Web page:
Domestic and sexual violence prevention programs are proven ways to stop the violence from occurring in the first place by taking a proactive approach and seeking to shift culture on racial and gender inequities. Since 2018, state policymakers have provided small, one-time grants for prevention programs, administered by the California Governor’s Office of Emergency Services. Besides funding for prevention services, the state also receives federal funding through the Victims of Crime Act (VOCA) to help provide essential services to survivors of crime, including survivors of domestic violence. These funds help provide survivors with critical services like emergency shelter, counseling, and financial assistance. 

However, cuts to VOCA at the federal level are resulting in roughly a 45% cut to state grants for organizations that support survivors of crime, decimating the funding of many of these organizations who rely entirely on VOCA funding to provide these critical services.
Additionally, the last round of prevention grants will run out at the end of 2024. Prevention efforts take time, and organizations doing this critical work cannot commit to long term programming without permanent, ongoing funding.

In the May Revision, the governor:

While the governor has failed to include funding to support survivors of domestic and sexual violence among other crimes, a bipartisan group of Assemblymembers have issued an emergency budget request to address the VOCA funding shortfalls, recognizing the importance of protecting the state’s most vulnerable individuals. 

GUIDE TO THE STATE BUDGET PROCESS

See our report Guide to the California State Budget Process to learn more about the state budget and budget process.

Education

Transitional Kindergarten Expansion Continues While Facilities are Cut

The California Department of Education (CDE) hosts two early learning and care programs: Transitional Kindergarten (TK) and the California State Preschool Program (CSPP). CSPP provides preschool to children ages 3 and 4 for families with low to moderate incomes. TK serves 4-year-olds, and eligibility is based on age alone in public schools and is not dependent on family income. Given the overlap with the child care and development programs administered through the California Department of Social Services, CSPP is included in recent family fee and rate reform wins (see Child Care section). However, as Universal TK continues to roll out and CDSS child care and development programs face cuts and delays, the administration has the opportunity to ensure that all early learning and care programs have the resources they need to prioritize family needs and early educator well-being.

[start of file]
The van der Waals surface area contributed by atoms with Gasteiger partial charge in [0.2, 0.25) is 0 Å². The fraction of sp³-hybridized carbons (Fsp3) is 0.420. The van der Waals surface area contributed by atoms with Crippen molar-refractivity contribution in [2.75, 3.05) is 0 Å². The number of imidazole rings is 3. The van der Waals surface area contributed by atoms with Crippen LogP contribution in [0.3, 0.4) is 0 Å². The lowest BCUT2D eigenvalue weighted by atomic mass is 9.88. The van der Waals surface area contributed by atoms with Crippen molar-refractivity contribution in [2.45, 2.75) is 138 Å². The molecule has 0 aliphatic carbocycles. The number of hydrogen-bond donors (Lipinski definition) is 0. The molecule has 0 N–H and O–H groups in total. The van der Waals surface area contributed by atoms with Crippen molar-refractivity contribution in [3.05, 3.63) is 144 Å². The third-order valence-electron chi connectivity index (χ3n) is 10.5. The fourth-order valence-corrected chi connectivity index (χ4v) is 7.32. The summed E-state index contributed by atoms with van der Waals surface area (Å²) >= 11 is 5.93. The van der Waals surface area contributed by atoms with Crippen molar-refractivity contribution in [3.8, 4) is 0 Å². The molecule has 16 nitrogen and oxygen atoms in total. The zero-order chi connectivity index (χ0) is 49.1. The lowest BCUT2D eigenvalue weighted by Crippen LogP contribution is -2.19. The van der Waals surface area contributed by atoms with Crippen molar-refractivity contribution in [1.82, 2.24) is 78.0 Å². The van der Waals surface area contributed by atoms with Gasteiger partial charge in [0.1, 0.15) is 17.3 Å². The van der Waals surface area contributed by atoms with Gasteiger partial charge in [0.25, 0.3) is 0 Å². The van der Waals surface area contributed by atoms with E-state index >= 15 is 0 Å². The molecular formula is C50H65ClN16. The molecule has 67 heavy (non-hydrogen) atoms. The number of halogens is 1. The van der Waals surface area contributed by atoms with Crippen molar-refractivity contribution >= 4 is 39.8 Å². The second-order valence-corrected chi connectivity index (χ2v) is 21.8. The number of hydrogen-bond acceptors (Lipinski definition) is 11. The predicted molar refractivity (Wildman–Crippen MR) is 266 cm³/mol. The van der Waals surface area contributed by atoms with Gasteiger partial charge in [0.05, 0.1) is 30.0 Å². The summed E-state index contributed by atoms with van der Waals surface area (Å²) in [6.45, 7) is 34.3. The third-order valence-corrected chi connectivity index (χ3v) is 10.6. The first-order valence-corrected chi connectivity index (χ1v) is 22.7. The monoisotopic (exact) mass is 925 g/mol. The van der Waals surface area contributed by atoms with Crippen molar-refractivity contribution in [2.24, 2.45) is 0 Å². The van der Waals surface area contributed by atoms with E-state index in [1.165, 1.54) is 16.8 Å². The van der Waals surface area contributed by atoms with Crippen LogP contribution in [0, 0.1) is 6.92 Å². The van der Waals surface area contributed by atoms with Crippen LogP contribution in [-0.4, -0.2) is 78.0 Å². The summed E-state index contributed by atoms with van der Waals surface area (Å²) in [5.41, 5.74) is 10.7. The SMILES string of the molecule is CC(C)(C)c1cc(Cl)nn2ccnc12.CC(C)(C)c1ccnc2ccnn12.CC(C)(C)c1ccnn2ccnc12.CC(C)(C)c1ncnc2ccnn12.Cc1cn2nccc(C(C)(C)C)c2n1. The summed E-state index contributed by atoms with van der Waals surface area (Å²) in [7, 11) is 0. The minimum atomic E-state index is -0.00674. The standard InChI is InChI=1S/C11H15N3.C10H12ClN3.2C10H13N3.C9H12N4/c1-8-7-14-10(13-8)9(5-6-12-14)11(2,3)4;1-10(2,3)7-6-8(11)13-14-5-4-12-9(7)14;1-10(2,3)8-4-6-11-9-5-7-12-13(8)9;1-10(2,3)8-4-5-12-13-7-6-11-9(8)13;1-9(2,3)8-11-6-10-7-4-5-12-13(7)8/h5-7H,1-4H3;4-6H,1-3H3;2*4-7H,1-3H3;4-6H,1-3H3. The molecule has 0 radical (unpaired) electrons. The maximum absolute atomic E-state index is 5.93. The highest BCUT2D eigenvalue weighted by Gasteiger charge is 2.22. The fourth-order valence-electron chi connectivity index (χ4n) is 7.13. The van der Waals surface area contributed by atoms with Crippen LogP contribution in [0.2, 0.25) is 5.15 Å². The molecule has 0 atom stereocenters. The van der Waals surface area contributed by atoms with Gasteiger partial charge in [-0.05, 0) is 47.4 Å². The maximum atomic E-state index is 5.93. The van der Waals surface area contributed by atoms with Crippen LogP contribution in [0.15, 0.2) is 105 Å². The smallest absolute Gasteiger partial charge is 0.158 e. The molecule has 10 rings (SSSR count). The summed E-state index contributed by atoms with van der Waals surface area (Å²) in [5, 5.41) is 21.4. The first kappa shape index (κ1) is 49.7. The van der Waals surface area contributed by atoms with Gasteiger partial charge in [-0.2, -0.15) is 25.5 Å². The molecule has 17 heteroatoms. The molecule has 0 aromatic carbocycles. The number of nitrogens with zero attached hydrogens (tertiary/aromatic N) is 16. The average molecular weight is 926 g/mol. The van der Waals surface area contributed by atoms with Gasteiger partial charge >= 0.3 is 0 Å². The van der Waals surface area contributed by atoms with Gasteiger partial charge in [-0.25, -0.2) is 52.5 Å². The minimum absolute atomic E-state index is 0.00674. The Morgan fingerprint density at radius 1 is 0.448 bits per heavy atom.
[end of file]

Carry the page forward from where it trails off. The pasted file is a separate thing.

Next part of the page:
The governor’s revised budget:

K-14 Education’s Minimum Funding Level Drops Due to Lower Revenue Estimates

Approved by voters in 1988, Proposition 98 constitutionally guarantees a minimum level of annual funding for K-12 schools, community colleges, and the state preschool program. The governor’s May Revision assumes a 2024-25 Prop. 98 funding level of $109.1 billion for K-14 education. Because the Prop. 98 guarantee tends to reflect changes in state General Fund revenues and estimates of General Fund revenue in the May Revision are lower than estimates in the January budget proposal, the governor’s revised spending plan assumes a decrease in the Prop. 98 guarantee in 2023-24 and 2022-23. Specifically, the May Revision assumes a 2023-24 Prop. 98 funding level of $102.6 billion, $3 billion lower than the $105.6 billion funding level assumed in the governor’s January budget proposal. The 2022-23 Prop. 98 funding level of $97.5 billion is roughly $800 million below the $98.3 billion funding level assumed in January, but it is $9.8 billion below the level assumed in the 2023-24 budget agreement – the largest decline in an estimated Prop. 98 guarantee for a prior-year since Prop. 98 was adopted. 

To address this unprecedented drop in the 2022-23 Prop. 98 guarantee, the governor’s May Revision proposes using the same complex accounting maneuver as the one he proposed in January: the revised budget plan attributes $8.8 billion in reduced Prop. 98 spending to the 2022-23 fiscal year, which would help reduce state General Fund spending to the lower revised Prop. 98 minimum funding level. However, the revised spending plan would not take away the $8.8 billion from K-12 schools and community colleges — dollars they received for 2022-23 that have largely been spent. Instead, the governor proposes to shift the $8.8 billion in K-14 education costs — on paper — from 2022-23 to later fiscal years and pay for these delayed expenses using non-Prop. 98 funds. 

The May Revision also reflects withdrawals of $5.8 billion in 2023-24 and $2.6 billion in 2024-25 from the Public School System Stabilization Account (PSSSA) – the state budget reserve for K-12 schools and community colleges (see Reserves section). Because the revised 2023-24 PSSSA balance of $2.6 billion is not projected to exceed 3% of the total K-12 share of the Prop. 98 minimum funding level in 2023-24, current law would allow K-12 school districts to maintain more than 10% of their budgets in local reserves in 2024-25.

Budget Proposal Relies on Reserves to Support K-12 School Funding Formula